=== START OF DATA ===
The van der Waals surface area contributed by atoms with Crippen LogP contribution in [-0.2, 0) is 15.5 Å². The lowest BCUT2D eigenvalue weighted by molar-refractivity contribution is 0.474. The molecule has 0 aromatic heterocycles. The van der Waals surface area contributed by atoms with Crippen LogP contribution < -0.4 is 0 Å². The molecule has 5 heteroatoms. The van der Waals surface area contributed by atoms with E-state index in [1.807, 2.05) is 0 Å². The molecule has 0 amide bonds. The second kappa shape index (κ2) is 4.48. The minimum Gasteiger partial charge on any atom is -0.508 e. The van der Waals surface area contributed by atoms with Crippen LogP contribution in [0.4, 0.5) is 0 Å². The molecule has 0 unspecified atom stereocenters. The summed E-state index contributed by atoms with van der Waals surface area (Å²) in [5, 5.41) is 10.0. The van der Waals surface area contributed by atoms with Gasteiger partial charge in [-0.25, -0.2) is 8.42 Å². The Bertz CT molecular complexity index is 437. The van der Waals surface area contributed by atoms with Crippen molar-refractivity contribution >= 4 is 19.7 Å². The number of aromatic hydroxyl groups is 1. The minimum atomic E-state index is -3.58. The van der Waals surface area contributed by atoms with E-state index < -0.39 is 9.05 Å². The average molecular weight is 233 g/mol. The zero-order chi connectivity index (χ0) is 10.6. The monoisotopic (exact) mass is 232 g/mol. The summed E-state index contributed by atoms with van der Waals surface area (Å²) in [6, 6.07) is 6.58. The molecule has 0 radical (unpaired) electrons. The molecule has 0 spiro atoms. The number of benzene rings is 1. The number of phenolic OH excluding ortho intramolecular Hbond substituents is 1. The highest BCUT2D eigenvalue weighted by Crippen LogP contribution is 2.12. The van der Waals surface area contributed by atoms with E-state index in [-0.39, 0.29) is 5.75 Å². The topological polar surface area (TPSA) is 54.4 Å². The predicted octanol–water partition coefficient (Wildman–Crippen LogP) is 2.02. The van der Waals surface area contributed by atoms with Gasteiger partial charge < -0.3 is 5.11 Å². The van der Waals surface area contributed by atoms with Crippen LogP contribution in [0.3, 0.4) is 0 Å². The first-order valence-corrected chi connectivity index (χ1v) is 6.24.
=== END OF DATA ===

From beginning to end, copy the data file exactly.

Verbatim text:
The van der Waals surface area contributed by atoms with Crippen LogP contribution in [-0.2, 0) is 15.5 Å². The lowest BCUT2D eigenvalue weighted by molar-refractivity contribution is 0.474. The molecule has 0 aromatic heterocycles. The van der Waals surface area contributed by atoms with Crippen LogP contribution < -0.4 is 0 Å². The molecule has 5 heteroatoms. The van der Waals surface area contributed by atoms with E-state index in [1.807, 2.05) is 0 Å². The molecule has 0 amide bonds. The second kappa shape index (κ2) is 4.48. The minimum Gasteiger partial charge on any atom is -0.508 e. The van der Waals surface area contributed by atoms with Crippen LogP contribution in [0.4, 0.5) is 0 Å². The molecule has 0 unspecified atom stereocenters. The summed E-state index contributed by atoms with van der Waals surface area (Å²) in [5, 5.41) is 10.0. The van der Waals surface area contributed by atoms with Gasteiger partial charge in [-0.25, -0.2) is 8.42 Å². The Bertz CT molecular complexity index is 437. The van der Waals surface area contributed by atoms with Crippen molar-refractivity contribution >= 4 is 19.7 Å². The number of aromatic hydroxyl groups is 1. The minimum atomic E-state index is -3.58. The van der Waals surface area contributed by atoms with E-state index < -0.39 is 9.05 Å². The average molecular weight is 233 g/mol. The zero-order chi connectivity index (χ0) is 10.6. The monoisotopic (exact) mass is 232 g/mol. The summed E-state index contributed by atoms with van der Waals surface area (Å²) in [6, 6.07) is 6.58. The molecule has 0 radical (unpaired) electrons. The molecule has 0 spiro atoms. The number of benzene rings is 1. The number of phenolic OH excluding ortho intramolecular Hbond substituents is 1. The highest BCUT2D eigenvalue weighted by Crippen LogP contribution is 2.12. The van der Waals surface area contributed by atoms with E-state index in [-0.39, 0.29) is 5.75 Å². The topological polar surface area (TPSA) is 54.4 Å². The predicted octanol–water partition coefficient (Wildman–Crippen LogP) is 2.02. The van der Waals surface area contributed by atoms with Gasteiger partial charge < -0.3 is 5.11 Å². The van der Waals surface area contributed by atoms with Crippen LogP contribution in [0.3, 0.4) is 0 Å². The first-order valence-corrected chi connectivity index (χ1v) is 6.24.